My inspiration to work with children is the difference we make in children’s lives. When you see a child grow emotionally right before your eyes and you know you helped that child along the way, the feeling is amazing. Getting appreciated by the parents for taking such great care of their kids, children willing to come to school and being excited about the different activities and games we play.

How do you motivate children?

I personally try to motivate children by praise and encouragement. They get easily discouraged when faced with the unknown from fear of failing. So, by giving them the confidence to try even if it isn’t perfect first-time round, I believe they learn faster and easier.

How do you face difficult challenges throughout the day at school?

Facing with difficult challenges I often rely on the support of my colleague, Stella with whom I teach alongside. In such a short period of time we have managed to work together so well, that we often just look in the other person’s eyes and know. 

What is the best part of being a teacher?

The interaction with the children on a daily bases is the best part of being a teacher. They are funny, honest, lovable and affectionate. They give back much more than they receive. Each day is a surprise, because you never know what to expect and who would make you laugh with their actions or stories.

Do you notice any changes in children’s behavior for the past few years?

In my opinion, there is definitely change in children’s behavior over the past few years. They have become more confident and out-spoken, especially when communicating with adults. They are a lot more informed and use technology freely and with ease. In my opinion it has both positive and negative effect on them.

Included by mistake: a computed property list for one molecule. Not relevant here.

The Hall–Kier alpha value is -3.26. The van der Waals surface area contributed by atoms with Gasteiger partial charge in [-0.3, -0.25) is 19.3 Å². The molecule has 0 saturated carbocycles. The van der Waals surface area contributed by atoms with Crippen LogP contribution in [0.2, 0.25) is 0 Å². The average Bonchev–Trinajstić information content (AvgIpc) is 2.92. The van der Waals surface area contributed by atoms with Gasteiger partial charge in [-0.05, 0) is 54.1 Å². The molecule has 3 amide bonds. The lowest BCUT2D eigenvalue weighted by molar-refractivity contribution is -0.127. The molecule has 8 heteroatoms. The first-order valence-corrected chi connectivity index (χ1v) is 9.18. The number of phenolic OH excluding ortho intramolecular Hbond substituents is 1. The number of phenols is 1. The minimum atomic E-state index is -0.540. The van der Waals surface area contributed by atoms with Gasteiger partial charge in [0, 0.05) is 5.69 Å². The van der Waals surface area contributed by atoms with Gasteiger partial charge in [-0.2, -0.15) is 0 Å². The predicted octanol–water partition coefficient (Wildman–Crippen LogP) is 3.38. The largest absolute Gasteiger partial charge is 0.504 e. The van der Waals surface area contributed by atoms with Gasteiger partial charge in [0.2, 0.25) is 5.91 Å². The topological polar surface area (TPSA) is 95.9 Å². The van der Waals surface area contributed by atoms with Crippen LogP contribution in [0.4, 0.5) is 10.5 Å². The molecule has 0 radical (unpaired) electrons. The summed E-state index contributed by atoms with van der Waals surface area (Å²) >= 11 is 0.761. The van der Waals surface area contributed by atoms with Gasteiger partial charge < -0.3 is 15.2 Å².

What is your favorite child book/author and why?

My favorite child’s authors are Julia Donaldson and Nick Butterworth. I particularly enjoy the rhyming and humor in J. D’s books. The stories and illustrations in N. B’s books are wonderful and most of his books include a huge fold-up page or a maze which allows the children to get involved and explore the book in an exciting way.

What is the most surprising and funny thing you heard about yourself from children?

One day when I took a day off school one of the children in my class started telling every parent who came to collect his/her child, that I have left and I am never coming back. According to her I have told all the children the day before that there is another class with children who have no teacher and I had to go for good. The story was actually half-true but most of the parents believed I won’t be working at ICCC anymore and started sending me messages to find out what’s happening.

portait picture of Gergana Popova teacher at International Children Creativity Center

Interview with Gergana Popova

portait picture of Gergana Popova teacher at International Children Creativity Center
Meet the teachers!

Today we put the spotlight on Gergana Popova, one of the Clever Kittens teachers at ICCC.

The International Children’s Creative Center (ICCC) in Sofia, Bulgaria, is here to help local and expat families.  Children find a safe place to adjust, learn and feel at home here. 


What is your name, how do children call you?

Gergana Popova, the children call me Miss Geri

Tell us something about your education and experience.

 My education is in Arts and Graphic Design. I have taken various courses in Education and I am currently studying Education Science at Sofia University. I have been working at ICCC for more than eight years. My previous experience with young children was in a day care center, teaching art.

What is your favorite part of the day as a teacher?

It is Story time when I get to do all the voices and be silly. I also love playing outside with the children, just kicking a ball around or play tag and things like that.

What inspires you to keep working with children in pre-school age?

The children are my main inspiration. It is a very rewarding age where responses are immediate and some results often follow quickly. It is an age where you love your students and they love you back and the world is still an amazing place full of wonders.